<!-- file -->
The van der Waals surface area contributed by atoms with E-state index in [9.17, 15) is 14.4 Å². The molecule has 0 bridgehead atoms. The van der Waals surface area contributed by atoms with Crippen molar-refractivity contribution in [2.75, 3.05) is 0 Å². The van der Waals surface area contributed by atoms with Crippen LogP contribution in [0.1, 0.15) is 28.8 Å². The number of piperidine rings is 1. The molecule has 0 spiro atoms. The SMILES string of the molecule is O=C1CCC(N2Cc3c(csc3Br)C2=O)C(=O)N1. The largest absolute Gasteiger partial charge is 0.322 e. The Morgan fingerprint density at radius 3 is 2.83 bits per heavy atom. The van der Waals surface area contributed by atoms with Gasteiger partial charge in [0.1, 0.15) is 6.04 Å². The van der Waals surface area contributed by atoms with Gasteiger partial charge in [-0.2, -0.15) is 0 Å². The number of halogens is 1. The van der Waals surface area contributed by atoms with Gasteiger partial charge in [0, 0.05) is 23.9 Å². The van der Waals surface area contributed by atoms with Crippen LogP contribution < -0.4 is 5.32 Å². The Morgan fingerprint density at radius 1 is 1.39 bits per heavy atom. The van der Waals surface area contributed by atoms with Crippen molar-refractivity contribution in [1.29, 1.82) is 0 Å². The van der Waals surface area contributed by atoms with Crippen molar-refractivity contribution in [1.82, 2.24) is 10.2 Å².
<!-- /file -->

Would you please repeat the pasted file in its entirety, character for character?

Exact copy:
The van der Waals surface area contributed by atoms with E-state index in [9.17, 15) is 14.4 Å². The molecule has 0 bridgehead atoms. The van der Waals surface area contributed by atoms with Crippen molar-refractivity contribution in [2.75, 3.05) is 0 Å². The van der Waals surface area contributed by atoms with Crippen LogP contribution in [0.1, 0.15) is 28.8 Å². The number of piperidine rings is 1. The molecule has 0 spiro atoms. The SMILES string of the molecule is O=C1CCC(N2Cc3c(csc3Br)C2=O)C(=O)N1. The largest absolute Gasteiger partial charge is 0.322 e. The Morgan fingerprint density at radius 3 is 2.83 bits per heavy atom. The van der Waals surface area contributed by atoms with Gasteiger partial charge in [0.1, 0.15) is 6.04 Å². The van der Waals surface area contributed by atoms with Gasteiger partial charge in [-0.2, -0.15) is 0 Å². The number of halogens is 1. The van der Waals surface area contributed by atoms with Gasteiger partial charge in [0, 0.05) is 23.9 Å². The van der Waals surface area contributed by atoms with Crippen LogP contribution < -0.4 is 5.32 Å². The Morgan fingerprint density at radius 1 is 1.39 bits per heavy atom. The van der Waals surface area contributed by atoms with Crippen molar-refractivity contribution in [1.29, 1.82) is 0 Å². The van der Waals surface area contributed by atoms with Crippen molar-refractivity contribution in [1.82, 2.24) is 10.2 Å².